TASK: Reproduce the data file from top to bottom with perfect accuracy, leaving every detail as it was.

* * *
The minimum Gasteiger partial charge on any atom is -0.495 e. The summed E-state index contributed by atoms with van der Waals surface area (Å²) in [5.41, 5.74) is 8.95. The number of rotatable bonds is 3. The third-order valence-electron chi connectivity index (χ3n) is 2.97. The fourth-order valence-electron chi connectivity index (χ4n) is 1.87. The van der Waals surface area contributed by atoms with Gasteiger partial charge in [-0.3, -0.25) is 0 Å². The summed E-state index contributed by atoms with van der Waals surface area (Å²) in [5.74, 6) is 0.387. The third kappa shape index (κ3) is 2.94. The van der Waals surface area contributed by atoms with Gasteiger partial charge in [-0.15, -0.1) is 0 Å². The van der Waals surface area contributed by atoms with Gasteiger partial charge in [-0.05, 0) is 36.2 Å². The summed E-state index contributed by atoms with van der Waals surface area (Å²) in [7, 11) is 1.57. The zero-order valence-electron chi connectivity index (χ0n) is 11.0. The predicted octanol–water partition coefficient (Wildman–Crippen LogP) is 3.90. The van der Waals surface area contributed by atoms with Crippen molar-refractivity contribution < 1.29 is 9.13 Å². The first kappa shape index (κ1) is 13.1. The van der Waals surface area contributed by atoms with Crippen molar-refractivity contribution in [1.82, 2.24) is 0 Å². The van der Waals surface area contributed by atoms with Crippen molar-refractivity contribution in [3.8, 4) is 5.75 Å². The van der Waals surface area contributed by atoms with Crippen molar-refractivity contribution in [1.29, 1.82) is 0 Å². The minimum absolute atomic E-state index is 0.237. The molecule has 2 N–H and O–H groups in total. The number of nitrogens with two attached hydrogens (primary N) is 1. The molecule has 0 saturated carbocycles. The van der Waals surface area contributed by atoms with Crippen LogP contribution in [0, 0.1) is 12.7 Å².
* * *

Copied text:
The minimum Gasteiger partial charge on any atom is -0.495 e. The summed E-state index contributed by atoms with van der Waals surface area (Å²) in [5.41, 5.74) is 8.95. The number of rotatable bonds is 3. The third-order valence-electron chi connectivity index (χ3n) is 2.97. The fourth-order valence-electron chi connectivity index (χ4n) is 1.87. The van der Waals surface area contributed by atoms with Gasteiger partial charge in [-0.3, -0.25) is 0 Å². The summed E-state index contributed by atoms with van der Waals surface area (Å²) in [5.74, 6) is 0.387. The third kappa shape index (κ3) is 2.94. The van der Waals surface area contributed by atoms with Gasteiger partial charge in [-0.15, -0.1) is 0 Å². The van der Waals surface area contributed by atoms with Gasteiger partial charge in [-0.05, 0) is 36.2 Å². The summed E-state index contributed by atoms with van der Waals surface area (Å²) in [7, 11) is 1.57. The zero-order valence-electron chi connectivity index (χ0n) is 11.0. The predicted octanol–water partition coefficient (Wildman–Crippen LogP) is 3.90. The van der Waals surface area contributed by atoms with Crippen molar-refractivity contribution < 1.29 is 9.13 Å². The first kappa shape index (κ1) is 13.1. The van der Waals surface area contributed by atoms with Crippen molar-refractivity contribution in [1.82, 2.24) is 0 Å². The van der Waals surface area contributed by atoms with Crippen molar-refractivity contribution in [3.8, 4) is 5.75 Å². The van der Waals surface area contributed by atoms with Crippen molar-refractivity contribution in [1.29, 1.82) is 0 Å². The minimum absolute atomic E-state index is 0.237. The molecule has 2 N–H and O–H groups in total. The number of nitrogens with two attached hydrogens (primary N) is 1. The molecule has 0 saturated carbocycles. The van der Waals surface area contributed by atoms with Crippen LogP contribution in [0, 0.1) is 12.7 Å².